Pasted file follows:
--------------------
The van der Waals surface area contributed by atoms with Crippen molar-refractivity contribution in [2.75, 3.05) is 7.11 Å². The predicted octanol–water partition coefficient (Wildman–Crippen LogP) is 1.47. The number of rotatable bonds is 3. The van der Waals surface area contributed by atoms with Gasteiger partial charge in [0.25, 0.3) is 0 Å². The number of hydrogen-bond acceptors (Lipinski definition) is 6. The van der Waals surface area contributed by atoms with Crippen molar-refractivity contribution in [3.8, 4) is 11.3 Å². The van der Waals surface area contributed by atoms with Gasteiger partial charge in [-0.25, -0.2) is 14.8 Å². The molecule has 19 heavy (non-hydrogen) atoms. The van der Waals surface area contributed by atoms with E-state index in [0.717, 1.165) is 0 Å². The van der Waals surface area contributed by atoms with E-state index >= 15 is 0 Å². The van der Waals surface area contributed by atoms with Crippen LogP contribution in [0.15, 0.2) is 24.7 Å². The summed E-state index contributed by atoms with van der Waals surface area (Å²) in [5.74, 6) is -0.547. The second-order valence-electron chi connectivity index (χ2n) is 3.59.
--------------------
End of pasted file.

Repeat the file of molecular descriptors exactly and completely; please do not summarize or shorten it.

The van der Waals surface area contributed by atoms with Crippen molar-refractivity contribution in [2.75, 3.05) is 7.11 Å². The predicted octanol–water partition coefficient (Wildman–Crippen LogP) is 1.47. The number of rotatable bonds is 3. The van der Waals surface area contributed by atoms with Gasteiger partial charge in [0.25, 0.3) is 0 Å². The number of hydrogen-bond acceptors (Lipinski definition) is 6. The van der Waals surface area contributed by atoms with Crippen molar-refractivity contribution in [3.8, 4) is 11.3 Å². The van der Waals surface area contributed by atoms with Gasteiger partial charge in [-0.25, -0.2) is 14.8 Å². The molecule has 19 heavy (non-hydrogen) atoms. The van der Waals surface area contributed by atoms with E-state index in [0.717, 1.165) is 0 Å². The van der Waals surface area contributed by atoms with E-state index >= 15 is 0 Å². The van der Waals surface area contributed by atoms with Crippen LogP contribution in [0.15, 0.2) is 24.7 Å². The summed E-state index contributed by atoms with van der Waals surface area (Å²) in [5.74, 6) is -0.547. The second-order valence-electron chi connectivity index (χ2n) is 3.59.